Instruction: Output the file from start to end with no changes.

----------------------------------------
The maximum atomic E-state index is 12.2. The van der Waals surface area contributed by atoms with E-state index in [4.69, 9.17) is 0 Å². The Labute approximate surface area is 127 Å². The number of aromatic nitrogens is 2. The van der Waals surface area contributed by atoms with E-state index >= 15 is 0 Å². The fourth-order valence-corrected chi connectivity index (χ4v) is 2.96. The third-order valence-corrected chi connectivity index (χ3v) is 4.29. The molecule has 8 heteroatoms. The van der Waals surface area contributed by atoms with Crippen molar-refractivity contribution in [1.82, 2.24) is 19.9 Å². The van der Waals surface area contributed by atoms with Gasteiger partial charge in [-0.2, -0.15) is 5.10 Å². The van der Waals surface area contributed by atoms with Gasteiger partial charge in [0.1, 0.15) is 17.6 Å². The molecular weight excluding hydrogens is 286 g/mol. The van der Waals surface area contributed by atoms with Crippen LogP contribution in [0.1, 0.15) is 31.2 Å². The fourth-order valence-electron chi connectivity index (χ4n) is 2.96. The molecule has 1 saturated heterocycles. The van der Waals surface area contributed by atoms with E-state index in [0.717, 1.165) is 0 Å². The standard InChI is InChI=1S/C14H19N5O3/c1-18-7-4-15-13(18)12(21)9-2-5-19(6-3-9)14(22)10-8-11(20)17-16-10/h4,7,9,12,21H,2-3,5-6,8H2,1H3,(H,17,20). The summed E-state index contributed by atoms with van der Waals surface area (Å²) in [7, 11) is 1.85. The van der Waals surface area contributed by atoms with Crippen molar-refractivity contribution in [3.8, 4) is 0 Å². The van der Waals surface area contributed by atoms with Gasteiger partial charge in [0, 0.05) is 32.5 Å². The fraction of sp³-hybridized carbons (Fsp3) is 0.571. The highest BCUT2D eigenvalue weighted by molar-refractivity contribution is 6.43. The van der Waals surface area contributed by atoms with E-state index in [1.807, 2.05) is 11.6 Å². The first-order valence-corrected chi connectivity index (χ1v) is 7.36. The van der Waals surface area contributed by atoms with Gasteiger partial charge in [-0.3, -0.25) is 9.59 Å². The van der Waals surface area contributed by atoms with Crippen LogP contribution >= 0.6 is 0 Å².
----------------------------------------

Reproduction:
The maximum atomic E-state index is 12.2. The van der Waals surface area contributed by atoms with E-state index in [4.69, 9.17) is 0 Å². The Labute approximate surface area is 127 Å². The number of aromatic nitrogens is 2. The van der Waals surface area contributed by atoms with E-state index >= 15 is 0 Å². The fourth-order valence-corrected chi connectivity index (χ4v) is 2.96. The third-order valence-corrected chi connectivity index (χ3v) is 4.29. The molecule has 8 heteroatoms. The van der Waals surface area contributed by atoms with Crippen molar-refractivity contribution in [1.82, 2.24) is 19.9 Å². The van der Waals surface area contributed by atoms with Gasteiger partial charge in [-0.2, -0.15) is 5.10 Å². The van der Waals surface area contributed by atoms with Gasteiger partial charge in [0.1, 0.15) is 17.6 Å². The molecular weight excluding hydrogens is 286 g/mol. The van der Waals surface area contributed by atoms with Crippen LogP contribution in [0.1, 0.15) is 31.2 Å². The fourth-order valence-electron chi connectivity index (χ4n) is 2.96. The molecule has 1 saturated heterocycles. The van der Waals surface area contributed by atoms with E-state index in [0.717, 1.165) is 0 Å². The standard InChI is InChI=1S/C14H19N5O3/c1-18-7-4-15-13(18)12(21)9-2-5-19(6-3-9)14(22)10-8-11(20)17-16-10/h4,7,9,12,21H,2-3,5-6,8H2,1H3,(H,17,20). The summed E-state index contributed by atoms with van der Waals surface area (Å²) in [7, 11) is 1.85. The van der Waals surface area contributed by atoms with Crippen molar-refractivity contribution in [3.8, 4) is 0 Å². The van der Waals surface area contributed by atoms with Gasteiger partial charge in [0, 0.05) is 32.5 Å². The fraction of sp³-hybridized carbons (Fsp3) is 0.571. The highest BCUT2D eigenvalue weighted by molar-refractivity contribution is 6.43. The van der Waals surface area contributed by atoms with E-state index in [1.807, 2.05) is 11.6 Å². The first-order valence-corrected chi connectivity index (χ1v) is 7.36. The van der Waals surface area contributed by atoms with Gasteiger partial charge in [-0.3, -0.25) is 9.59 Å². The van der Waals surface area contributed by atoms with Crippen LogP contribution >= 0.6 is 0 Å².